Caring for Loved Ones with Anxiety Attacks


Caring for loved ones with anxiety attacks can be difficult and exhausting. Going through an anxiety attack is a frightening experience not only for the sufferer but also for loved ones witnessing the overwhelming fear and dread the person is going through.

Caring for Loved Ones with Anxiety Attacks

Understanding how to care for someone who has anxiety attacks can help you stay calm and be as supportive as possible during an attack. While you may not be able to handle each episode perfectly, doing the best you can will be good enough in helping your loved one.

The following are ways to help your loved one before and after an anxiety attack.

What to Do Before an Anxiety Attack

Panic attacks typically appear without warning, but you can take steps that may help prevent some episodes from occurring.

Share Relaxation Techniques

Practice relaxation techniques to learn which ones she finds the most effective in lowering her anxiety. Have her pay attention to not only mood but also physiological processes. Ask if her muscles are relaxed and if her breathing is slow and steady. Ideas for relaxation techniques include stress relievers, and you can learn how to teach stress management to provide support and guidance.

Help Person Avoid Triggers

Talk about triggers associated with her anxiety attacks. This way, you can help her avoid them. For example, if bridges make her anxious, try to avoid driving over them and instead take an alternative route. Alternatively, if there is no way to avoid a trigger, you and her can start practicing relaxation techniques while going over the bridge to prevent an anxiety attack. If there is a specific trigger that consistently brings on episodes, it may be necessary to talk to a physician about phobias.

Learn Signs that an Attack Is Starting

Relaxation techniques are much more effective if you can start them at the first sign of an attack. Together with your loved one, talk about the signs that an episode is about to begin so you can both look out for them. When you or she notices the signs, you can remind her to do them and do the relaxation techniques with her.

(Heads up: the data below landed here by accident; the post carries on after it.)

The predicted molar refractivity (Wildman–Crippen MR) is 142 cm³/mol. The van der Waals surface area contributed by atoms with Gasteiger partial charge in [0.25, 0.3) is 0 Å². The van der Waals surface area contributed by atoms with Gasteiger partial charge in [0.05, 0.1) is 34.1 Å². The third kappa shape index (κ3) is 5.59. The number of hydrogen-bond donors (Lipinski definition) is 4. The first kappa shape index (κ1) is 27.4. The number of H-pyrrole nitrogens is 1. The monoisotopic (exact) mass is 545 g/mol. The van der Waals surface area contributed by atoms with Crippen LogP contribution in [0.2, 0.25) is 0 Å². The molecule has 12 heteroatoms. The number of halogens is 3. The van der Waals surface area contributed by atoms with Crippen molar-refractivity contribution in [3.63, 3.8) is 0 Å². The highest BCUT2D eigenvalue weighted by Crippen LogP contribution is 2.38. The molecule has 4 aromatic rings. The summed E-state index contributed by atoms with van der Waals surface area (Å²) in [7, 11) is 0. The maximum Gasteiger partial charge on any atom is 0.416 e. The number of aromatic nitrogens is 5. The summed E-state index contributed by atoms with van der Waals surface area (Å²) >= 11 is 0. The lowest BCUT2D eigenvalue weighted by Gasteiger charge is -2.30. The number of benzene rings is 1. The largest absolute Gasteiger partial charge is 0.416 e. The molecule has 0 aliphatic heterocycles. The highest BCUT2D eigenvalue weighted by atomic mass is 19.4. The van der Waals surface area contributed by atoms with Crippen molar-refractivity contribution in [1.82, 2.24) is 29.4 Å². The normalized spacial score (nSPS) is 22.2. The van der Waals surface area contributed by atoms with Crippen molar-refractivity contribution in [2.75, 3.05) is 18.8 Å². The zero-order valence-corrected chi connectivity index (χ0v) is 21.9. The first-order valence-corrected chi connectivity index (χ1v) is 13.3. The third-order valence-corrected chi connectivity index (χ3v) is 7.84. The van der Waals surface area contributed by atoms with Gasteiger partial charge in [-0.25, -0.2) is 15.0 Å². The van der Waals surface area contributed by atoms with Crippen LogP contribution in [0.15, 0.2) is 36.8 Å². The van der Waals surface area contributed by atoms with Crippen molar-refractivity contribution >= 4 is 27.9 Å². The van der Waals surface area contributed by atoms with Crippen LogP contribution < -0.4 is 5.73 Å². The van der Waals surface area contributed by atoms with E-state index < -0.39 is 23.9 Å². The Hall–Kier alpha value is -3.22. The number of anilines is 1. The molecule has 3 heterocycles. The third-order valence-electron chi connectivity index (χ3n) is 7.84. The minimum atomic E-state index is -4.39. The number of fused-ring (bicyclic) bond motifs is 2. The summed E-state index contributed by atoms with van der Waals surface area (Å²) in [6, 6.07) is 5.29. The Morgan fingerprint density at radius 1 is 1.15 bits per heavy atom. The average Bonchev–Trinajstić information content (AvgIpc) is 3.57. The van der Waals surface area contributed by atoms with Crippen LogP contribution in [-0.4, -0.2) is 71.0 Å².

Support Treatment

Encourage your loved one to seek treatment and follow through with counseling or medication consultation appointments. Don't be overbearing or insist that you join her at appointments, just be supportive and listen to her if she wants to talk about it.

Don't Minimize the Problem

Anxiety attacks are real reactions to perceived threats. Her mind really thinks something is going to hurt her and she is genuinely frightened. In addition, the body has psychical responses to the intense fear, which can exacerbate the situation. It helps to recognize that the person going through the attack has heart palpitations and difficulty breathing, which can make her feel as if she is going to die.

Empathize with her and provide sympathy. She needs to feel that you understand and that she can trust you when her body and mind are out of control.

Get Professional Help

A person who consistently suffers from panic attacks needs professional help. Getting a proper diagnosis can lead to getting the right treatment. The National Institutes of Health offers resources that can help you locate services and get the professional guidance necessary for diagnosis and treatment for panic disorder.

How to Care for Your Loved One During an Anxiety Attack

Remain Calm

When your loved one is in the midst of an anxiety attack, she is terrified. If you also show that you are scared, the person will become even more upset because you are confirming her perceived threat. Take a deep breath and if possible, comfort the sufferer and repeat, "Everything is going to be okay…there is nothing to be afraid of…this will pass soon."

Your loved one may not seem as though she is listening because of her preoccupation with physiological responses and racing thoughts. However, the soothing calmness of your voice will help her mind and body realize there may not be a threat present after all.

Remove Anything That May Hurt Your Loved One

Your loved one may thrash or fall off a bed or couch during an attack. It's best to move any objects that she may fall onto that could hurt her. Provide a pillow for comfort if she is on the floor.

Coach Her Through Relaxation Techniques

It can be difficult to remember to use the relaxation techniques when in a heightened state of anxiety. While your loved one is having an anxiety attack, remind her of the most effective relaxation techniques and do them with her. This will help you stay calm and help her move through the attack much quicker and easier.

Think About What You Would Want

When caring for loved ones with anxiety attacks, think about a time when you were very afraid of something. What is it that you would want a loved one to do for you? Think about this often and remember to treat your loved one as you would of wanted to be treated in that time.

Caring for Loved Ones with Anxiety Attacks